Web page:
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Appellate Court Says Accidental Disclosure of Documents Does Not Waive Privileges

A California appellate court recently held that, when a public agency inadvertently releases documents protected by the attorney-client privilege or attorney work product privilege in response to a request under the California Public Records Act (“CPRA,” Government Code §§ 6250 et seq.), the release does not waive the privileges. (Newark Unified School District v. Superior Court of Alameda County (July 31, 2015, A142963).)

In June 2014, several residents and community organizations requested records from the Newark Unified School District (“District”).  After the District released hundreds of records to the requesting parties, District personnel realized that the released records included documents that, the District contended, were protected by the attorney-client and attorney work product privileges.  When the requesting parties refused to return the potentially privileged documents, the District filed suit seeking the documents’ return or destruction.

The requesting parties argued that the District, by releasing the documents, waived any exemptions or privileges under the CPRA’s waiver provision.  That provision, Government Code § 6254.5, states that, when a public agency “discloses” documents, the agency can no longer claim any exemptions or privileges related to those documents, subject to certain exclusions.

The appellate court’s decision in Newark turned on whether “disclose,” as that term is used in the CPRA waiver provision, includes an accidental release of privileged documents.  The requesting parties argued that a person can disclose documents purposely or accidentally and that, therefore, a public agency can waive privileges even by unintentional release of privileged documents.  In contrast, the District argued that disclosure refers to an intentional act.

The court noted each party’s definition of “disclose” was reasonable and that the Legislature adopted § 6254.5, the waiver provision, to prevent the selective disclosure of records by public agencies.  The court construed § 6254.5 not to apply to unintentional releases of privileged documents.  The court did so to avoid conflicts between the CPRA waiver provision and the Evidence Code provision concerning waiver of privileges.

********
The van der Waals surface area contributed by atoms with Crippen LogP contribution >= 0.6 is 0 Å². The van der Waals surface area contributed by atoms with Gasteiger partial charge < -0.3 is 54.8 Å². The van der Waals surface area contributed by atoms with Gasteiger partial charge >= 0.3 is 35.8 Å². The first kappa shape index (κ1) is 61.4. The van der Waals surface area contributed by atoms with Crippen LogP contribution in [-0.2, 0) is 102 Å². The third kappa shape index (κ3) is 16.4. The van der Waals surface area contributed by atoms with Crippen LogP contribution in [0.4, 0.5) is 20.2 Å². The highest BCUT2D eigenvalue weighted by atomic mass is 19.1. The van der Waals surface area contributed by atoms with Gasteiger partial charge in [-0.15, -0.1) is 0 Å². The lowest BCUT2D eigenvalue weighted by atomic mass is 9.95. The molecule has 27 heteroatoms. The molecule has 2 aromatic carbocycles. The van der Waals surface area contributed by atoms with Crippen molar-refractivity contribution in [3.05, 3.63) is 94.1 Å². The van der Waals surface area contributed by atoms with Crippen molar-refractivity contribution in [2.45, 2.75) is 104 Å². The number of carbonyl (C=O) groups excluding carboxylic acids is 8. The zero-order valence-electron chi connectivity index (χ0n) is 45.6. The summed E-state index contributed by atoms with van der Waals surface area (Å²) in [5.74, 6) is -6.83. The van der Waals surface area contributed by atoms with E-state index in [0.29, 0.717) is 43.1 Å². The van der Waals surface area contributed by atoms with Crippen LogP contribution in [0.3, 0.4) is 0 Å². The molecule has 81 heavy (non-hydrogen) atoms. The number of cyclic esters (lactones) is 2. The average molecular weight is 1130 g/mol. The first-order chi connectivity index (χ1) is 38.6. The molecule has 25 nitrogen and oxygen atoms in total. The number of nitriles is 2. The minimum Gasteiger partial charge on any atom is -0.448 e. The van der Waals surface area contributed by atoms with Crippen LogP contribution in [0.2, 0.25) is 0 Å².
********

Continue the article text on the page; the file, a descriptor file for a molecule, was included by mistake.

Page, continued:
Under Evidence Code § 912, waiver of the attorney-client or attorney work product privilege occurs where a holder of the privilege discloses a significant part of the communication or has consented to such disclosure.  Judicial interpretation of Evidence Code § 912 holds that the inadvertent release of documents protected by the attorney-client privilege and attorney work product privilege does not result in waiver of those privileges.  To avoid a conflict between the two statutes, the Newark court construed Government Code § 6254.5 to exclude the accidental release of privileged documents.

An issue left open by the Newark court is the extent to which public agencies will be able to successfully seek return of unintentionally disclosed privileged documents, if such documents have already been provided to third parties.  Although attorneys have an ethical duty not to review privileged documents inadvertently produced in litigation, and to return the documents upon request, members of the public have no such duty.  This creates the possibility that, before a public agency can bring an action for return of privileged documents, a member of the public will disseminate them to third parties, making it infeasible, if not impossible, to preserve confidentiality.  The appellate court noted that this is an issue for trial courts to consider in deciding whether to grant relief to a public agency seeking the return of documents.  For this reason, public agencies should respond as quickly as possible to any unintentional release of privileged documents.

This is the second recent case in which an appellate court considered the CPRA waiver provision.  In a previous case, Ardon v. City of Los Angeles (Dec. 10, 2014, B252476), a different appellate court concluded that a public agency can waive privileges under Government Code § 6254.5 if it releases a privileged document by mistake.  In March, the California Supreme Court granted review of the Ardon decision; that case is still pending before the Supreme Court.

These cases underscore the care public agencies must take in complying with the California Public Records Act.  However, in light of the Supreme Court’s pending review of Ardon, the Newark decision likely will not be the final court decision concerning inadvertent disclosure and waiver under the CPRA.

For more information, please contact Ruthann G. Ziegler at 916.556.1531.